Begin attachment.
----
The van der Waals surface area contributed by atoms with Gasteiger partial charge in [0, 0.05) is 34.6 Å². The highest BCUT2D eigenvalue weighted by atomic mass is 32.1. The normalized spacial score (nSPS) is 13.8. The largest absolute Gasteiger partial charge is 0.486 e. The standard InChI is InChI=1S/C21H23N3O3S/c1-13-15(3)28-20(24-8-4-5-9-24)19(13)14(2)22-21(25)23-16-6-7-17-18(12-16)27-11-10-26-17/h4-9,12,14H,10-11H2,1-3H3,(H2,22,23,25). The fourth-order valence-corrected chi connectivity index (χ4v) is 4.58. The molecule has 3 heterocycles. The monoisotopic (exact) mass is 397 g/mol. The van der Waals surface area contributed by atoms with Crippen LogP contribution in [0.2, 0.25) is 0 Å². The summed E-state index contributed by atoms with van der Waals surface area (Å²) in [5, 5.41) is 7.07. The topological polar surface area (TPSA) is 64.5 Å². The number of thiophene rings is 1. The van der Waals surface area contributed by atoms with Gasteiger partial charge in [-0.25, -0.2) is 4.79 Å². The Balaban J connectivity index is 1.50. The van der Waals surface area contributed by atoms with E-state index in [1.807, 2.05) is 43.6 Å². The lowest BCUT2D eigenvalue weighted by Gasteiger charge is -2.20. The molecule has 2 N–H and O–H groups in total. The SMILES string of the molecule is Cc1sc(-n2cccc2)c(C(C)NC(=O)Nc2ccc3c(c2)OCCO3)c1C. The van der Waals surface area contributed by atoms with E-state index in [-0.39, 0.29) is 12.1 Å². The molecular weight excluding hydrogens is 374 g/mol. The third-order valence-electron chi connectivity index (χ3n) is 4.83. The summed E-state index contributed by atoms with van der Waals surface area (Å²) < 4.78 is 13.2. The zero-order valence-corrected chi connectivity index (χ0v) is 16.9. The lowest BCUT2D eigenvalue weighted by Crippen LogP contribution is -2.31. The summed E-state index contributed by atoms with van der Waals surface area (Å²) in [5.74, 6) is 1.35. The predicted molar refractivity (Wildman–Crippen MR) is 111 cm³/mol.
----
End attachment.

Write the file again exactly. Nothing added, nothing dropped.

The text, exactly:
The van der Waals surface area contributed by atoms with Gasteiger partial charge in [0, 0.05) is 34.6 Å². The highest BCUT2D eigenvalue weighted by atomic mass is 32.1. The normalized spacial score (nSPS) is 13.8. The largest absolute Gasteiger partial charge is 0.486 e. The standard InChI is InChI=1S/C21H23N3O3S/c1-13-15(3)28-20(24-8-4-5-9-24)19(13)14(2)22-21(25)23-16-6-7-17-18(12-16)27-11-10-26-17/h4-9,12,14H,10-11H2,1-3H3,(H2,22,23,25). The fourth-order valence-corrected chi connectivity index (χ4v) is 4.58. The molecule has 3 heterocycles. The monoisotopic (exact) mass is 397 g/mol. The van der Waals surface area contributed by atoms with Crippen LogP contribution in [0.2, 0.25) is 0 Å². The summed E-state index contributed by atoms with van der Waals surface area (Å²) in [5, 5.41) is 7.07. The topological polar surface area (TPSA) is 64.5 Å². The number of thiophene rings is 1. The van der Waals surface area contributed by atoms with Gasteiger partial charge in [-0.25, -0.2) is 4.79 Å². The Balaban J connectivity index is 1.50. The van der Waals surface area contributed by atoms with E-state index in [1.807, 2.05) is 43.6 Å². The lowest BCUT2D eigenvalue weighted by Gasteiger charge is -2.20. The molecule has 2 N–H and O–H groups in total. The SMILES string of the molecule is Cc1sc(-n2cccc2)c(C(C)NC(=O)Nc2ccc3c(c2)OCCO3)c1C. The van der Waals surface area contributed by atoms with E-state index in [-0.39, 0.29) is 12.1 Å². The molecular weight excluding hydrogens is 374 g/mol. The third-order valence-electron chi connectivity index (χ3n) is 4.83. The summed E-state index contributed by atoms with van der Waals surface area (Å²) < 4.78 is 13.2. The zero-order valence-corrected chi connectivity index (χ0v) is 16.9. The lowest BCUT2D eigenvalue weighted by Crippen LogP contribution is -2.31. The summed E-state index contributed by atoms with van der Waals surface area (Å²) in [5.74, 6) is 1.35. The predicted molar refractivity (Wildman–Crippen MR) is 111 cm³/mol.